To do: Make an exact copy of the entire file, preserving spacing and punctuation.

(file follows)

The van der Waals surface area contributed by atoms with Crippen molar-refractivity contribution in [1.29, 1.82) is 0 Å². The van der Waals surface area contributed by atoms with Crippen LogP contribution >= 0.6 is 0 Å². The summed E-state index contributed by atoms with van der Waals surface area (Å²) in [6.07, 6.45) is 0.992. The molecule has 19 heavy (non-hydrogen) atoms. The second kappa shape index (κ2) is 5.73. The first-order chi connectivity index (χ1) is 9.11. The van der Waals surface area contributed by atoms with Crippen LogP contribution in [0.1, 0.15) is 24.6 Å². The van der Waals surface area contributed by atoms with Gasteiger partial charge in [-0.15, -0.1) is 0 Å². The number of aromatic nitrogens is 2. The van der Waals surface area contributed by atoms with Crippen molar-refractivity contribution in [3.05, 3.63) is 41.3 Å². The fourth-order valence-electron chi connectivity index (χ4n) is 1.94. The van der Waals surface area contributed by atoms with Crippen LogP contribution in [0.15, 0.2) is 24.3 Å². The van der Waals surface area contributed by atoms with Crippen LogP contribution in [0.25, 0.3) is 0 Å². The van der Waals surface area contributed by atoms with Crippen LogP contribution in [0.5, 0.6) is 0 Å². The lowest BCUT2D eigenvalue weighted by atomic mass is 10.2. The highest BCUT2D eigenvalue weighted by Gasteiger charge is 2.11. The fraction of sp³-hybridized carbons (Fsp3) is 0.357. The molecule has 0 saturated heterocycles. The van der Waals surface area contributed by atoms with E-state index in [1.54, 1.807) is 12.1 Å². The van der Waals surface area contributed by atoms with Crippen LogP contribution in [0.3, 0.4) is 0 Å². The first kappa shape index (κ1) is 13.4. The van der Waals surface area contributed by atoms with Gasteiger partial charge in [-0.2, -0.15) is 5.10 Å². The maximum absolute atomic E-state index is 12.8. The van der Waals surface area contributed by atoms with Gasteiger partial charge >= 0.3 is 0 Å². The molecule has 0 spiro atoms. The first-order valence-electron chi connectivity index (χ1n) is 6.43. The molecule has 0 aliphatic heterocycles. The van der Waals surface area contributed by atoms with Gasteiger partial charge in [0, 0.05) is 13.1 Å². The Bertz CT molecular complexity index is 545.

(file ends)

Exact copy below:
The van der Waals surface area contributed by atoms with Crippen molar-refractivity contribution in [1.29, 1.82) is 0 Å². The van der Waals surface area contributed by atoms with Crippen LogP contribution >= 0.6 is 0 Å². The summed E-state index contributed by atoms with van der Waals surface area (Å²) in [6.07, 6.45) is 0.992. The molecule has 19 heavy (non-hydrogen) atoms. The second kappa shape index (κ2) is 5.73. The first-order chi connectivity index (χ1) is 9.11. The van der Waals surface area contributed by atoms with Crippen LogP contribution in [0.1, 0.15) is 24.6 Å². The van der Waals surface area contributed by atoms with Gasteiger partial charge in [-0.15, -0.1) is 0 Å². The number of aromatic nitrogens is 2. The van der Waals surface area contributed by atoms with Crippen molar-refractivity contribution in [3.05, 3.63) is 41.3 Å². The fourth-order valence-electron chi connectivity index (χ4n) is 1.94. The van der Waals surface area contributed by atoms with Crippen LogP contribution in [0.15, 0.2) is 24.3 Å². The van der Waals surface area contributed by atoms with Crippen LogP contribution in [0.25, 0.3) is 0 Å². The van der Waals surface area contributed by atoms with Crippen LogP contribution in [0.5, 0.6) is 0 Å². The lowest BCUT2D eigenvalue weighted by atomic mass is 10.2. The highest BCUT2D eigenvalue weighted by Gasteiger charge is 2.11. The fraction of sp³-hybridized carbons (Fsp3) is 0.357. The molecule has 0 saturated heterocycles. The van der Waals surface area contributed by atoms with E-state index in [1.54, 1.807) is 12.1 Å². The van der Waals surface area contributed by atoms with Crippen LogP contribution in [0.3, 0.4) is 0 Å². The first kappa shape index (κ1) is 13.4. The van der Waals surface area contributed by atoms with Gasteiger partial charge in [-0.2, -0.15) is 5.10 Å². The maximum absolute atomic E-state index is 12.8. The van der Waals surface area contributed by atoms with Gasteiger partial charge >= 0.3 is 0 Å². The molecule has 0 spiro atoms. The first-order valence-electron chi connectivity index (χ1n) is 6.43. The molecule has 0 aliphatic heterocycles. The van der Waals surface area contributed by atoms with Gasteiger partial charge in [0, 0.05) is 13.1 Å². The Bertz CT molecular complexity index is 545.